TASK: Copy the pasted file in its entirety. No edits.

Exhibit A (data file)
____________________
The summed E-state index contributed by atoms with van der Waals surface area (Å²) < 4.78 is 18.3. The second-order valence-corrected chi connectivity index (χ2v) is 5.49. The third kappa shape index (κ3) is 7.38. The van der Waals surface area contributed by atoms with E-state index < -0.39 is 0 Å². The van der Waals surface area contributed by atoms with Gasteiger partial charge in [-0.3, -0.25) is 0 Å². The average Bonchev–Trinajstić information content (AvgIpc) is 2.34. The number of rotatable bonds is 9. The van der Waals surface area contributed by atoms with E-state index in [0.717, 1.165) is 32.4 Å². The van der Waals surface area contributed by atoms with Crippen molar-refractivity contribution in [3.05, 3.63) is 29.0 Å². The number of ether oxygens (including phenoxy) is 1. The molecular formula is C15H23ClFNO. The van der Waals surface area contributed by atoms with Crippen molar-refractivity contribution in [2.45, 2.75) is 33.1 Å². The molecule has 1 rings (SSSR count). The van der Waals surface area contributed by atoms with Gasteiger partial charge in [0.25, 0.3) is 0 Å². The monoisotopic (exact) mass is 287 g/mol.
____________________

The summed E-state index contributed by atoms with van der Waals surface area (Å²) < 4.78 is 18.3. The second-order valence-corrected chi connectivity index (χ2v) is 5.49. The third kappa shape index (κ3) is 7.38. The van der Waals surface area contributed by atoms with E-state index < -0.39 is 0 Å². The van der Waals surface area contributed by atoms with Gasteiger partial charge in [-0.3, -0.25) is 0 Å². The average Bonchev–Trinajstić information content (AvgIpc) is 2.34. The number of rotatable bonds is 9. The van der Waals surface area contributed by atoms with E-state index in [0.717, 1.165) is 32.4 Å². The van der Waals surface area contributed by atoms with Crippen molar-refractivity contribution in [3.05, 3.63) is 29.0 Å². The number of ether oxygens (including phenoxy) is 1. The molecular formula is C15H23ClFNO. The van der Waals surface area contributed by atoms with Crippen molar-refractivity contribution in [2.45, 2.75) is 33.1 Å². The molecule has 1 rings (SSSR count). The van der Waals surface area contributed by atoms with Gasteiger partial charge in [0.25, 0.3) is 0 Å². The monoisotopic (exact) mass is 287 g/mol.